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Leftovers: Kernel

Filed under
Graphics/Benchmarks
Linux
  • Car Makers Rev Up Automotive Grade Linux at CES

    The hottest up-and-coming auto show may very well be CES. Many of the world’s biggest automakers will be there, and they’ll be showing off more than new electric or self-driving cars. The technology inside our cars for music, infotainment, and GPS is also a big part of story. Especially with consumers expecting their “connected” car experience to be as glitzy, convenient, simple and easy to upgrade as their smart phone or wearable.

  • NVIDIA 361.16 Beta Driver Now Includes Long-Awaited GLVND

    NVIDIA's Unix graphics driver team is starting off the new year by releasing their first public beta in the 361 Linux driver series.

  • VA-API Video Acceleration Now Enabled For Nouveau Gallium3D

    For the past few months a Samsung developer has been working on VA-API support for Nouveau. After a few patch revisions, that work is finally hitting mainline Mesa.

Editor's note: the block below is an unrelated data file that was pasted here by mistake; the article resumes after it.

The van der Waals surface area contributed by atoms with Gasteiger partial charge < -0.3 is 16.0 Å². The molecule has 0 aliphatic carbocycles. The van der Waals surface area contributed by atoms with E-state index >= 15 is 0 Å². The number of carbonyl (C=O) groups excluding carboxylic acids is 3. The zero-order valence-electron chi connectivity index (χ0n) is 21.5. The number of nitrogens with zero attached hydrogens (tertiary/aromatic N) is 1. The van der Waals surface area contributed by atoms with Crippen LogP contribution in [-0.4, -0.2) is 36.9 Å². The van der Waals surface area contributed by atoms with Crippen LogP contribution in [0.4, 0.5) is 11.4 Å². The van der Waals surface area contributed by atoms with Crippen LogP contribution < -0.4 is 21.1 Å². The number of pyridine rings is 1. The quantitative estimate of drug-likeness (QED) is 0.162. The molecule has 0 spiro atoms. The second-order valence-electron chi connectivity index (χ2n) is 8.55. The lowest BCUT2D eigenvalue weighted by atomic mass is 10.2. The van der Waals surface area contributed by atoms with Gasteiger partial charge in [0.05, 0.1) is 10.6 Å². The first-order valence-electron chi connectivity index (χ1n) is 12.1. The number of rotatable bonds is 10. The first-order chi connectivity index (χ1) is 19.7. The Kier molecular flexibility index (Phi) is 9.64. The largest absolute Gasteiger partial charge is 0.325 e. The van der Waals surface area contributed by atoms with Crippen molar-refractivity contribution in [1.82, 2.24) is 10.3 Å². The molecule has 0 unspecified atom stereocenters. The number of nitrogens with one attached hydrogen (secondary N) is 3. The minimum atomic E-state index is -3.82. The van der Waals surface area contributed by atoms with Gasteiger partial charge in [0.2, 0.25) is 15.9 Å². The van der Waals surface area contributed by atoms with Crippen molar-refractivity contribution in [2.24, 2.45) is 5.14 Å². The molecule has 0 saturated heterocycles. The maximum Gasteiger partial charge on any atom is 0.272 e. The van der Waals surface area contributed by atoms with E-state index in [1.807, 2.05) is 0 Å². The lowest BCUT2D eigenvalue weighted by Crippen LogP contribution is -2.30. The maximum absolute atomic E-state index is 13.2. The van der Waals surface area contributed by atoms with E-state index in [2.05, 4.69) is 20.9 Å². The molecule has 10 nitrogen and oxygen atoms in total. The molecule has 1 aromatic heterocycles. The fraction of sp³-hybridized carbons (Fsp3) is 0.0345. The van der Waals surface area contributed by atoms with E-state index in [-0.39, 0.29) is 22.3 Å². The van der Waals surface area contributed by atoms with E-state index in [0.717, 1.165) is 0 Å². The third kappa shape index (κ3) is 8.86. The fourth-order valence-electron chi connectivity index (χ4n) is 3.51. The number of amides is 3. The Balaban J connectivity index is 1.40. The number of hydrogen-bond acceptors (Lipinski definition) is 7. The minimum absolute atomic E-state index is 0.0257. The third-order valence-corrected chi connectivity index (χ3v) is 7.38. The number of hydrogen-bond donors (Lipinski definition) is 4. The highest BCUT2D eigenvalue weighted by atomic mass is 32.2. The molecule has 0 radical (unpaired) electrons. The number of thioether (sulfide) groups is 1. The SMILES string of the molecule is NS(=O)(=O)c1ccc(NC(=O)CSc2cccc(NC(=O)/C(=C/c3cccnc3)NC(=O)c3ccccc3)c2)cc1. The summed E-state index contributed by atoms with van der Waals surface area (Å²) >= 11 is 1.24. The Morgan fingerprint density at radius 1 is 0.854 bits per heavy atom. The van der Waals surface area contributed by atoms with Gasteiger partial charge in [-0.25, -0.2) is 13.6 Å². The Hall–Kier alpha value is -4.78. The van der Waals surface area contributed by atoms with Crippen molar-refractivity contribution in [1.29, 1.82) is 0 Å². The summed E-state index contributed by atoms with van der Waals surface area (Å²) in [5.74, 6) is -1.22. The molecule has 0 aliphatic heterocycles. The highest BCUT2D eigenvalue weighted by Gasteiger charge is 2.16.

Landing in Mesa this morning was NVC0 driver's support for the VA state tracker (Video Acceleration State Tracker) and enabling the support for builds.

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Android Leftovers

Ryzen 7 2700X CPUFreq Scaling Governor Benchmarks On Ubuntu Linux

With this week's Ryzen 5 2600X + Ryzen 7 2700X benchmarks some thought the CPUFreq scaling driver or rather its governors may have been limiting the performance of these Zen+ CPUs, so I ran some additional benchmarks this weekend. Those launch-day Ryzen 5 2600X / Ryzen 7 2700X Ubuntu Linux benchmarks were using the "performance" governor, but some have alleged that the performance governor may now actually hurt AMD systems... Ondemand, of course, is the default CPUFreq governor on Ubuntu and most other Linux distributions. Some also have said the "schedutil" governor that makes use of the kernel's scheduler utilization data may do better on AMD. So I ran some extra benchmarks while changing between CPUFreq's ondemand (default), performance (normally the best for performance, and what was used in our CPU tests), schedutil (the newest option), and powersave (if you really just care about conserving power). Read more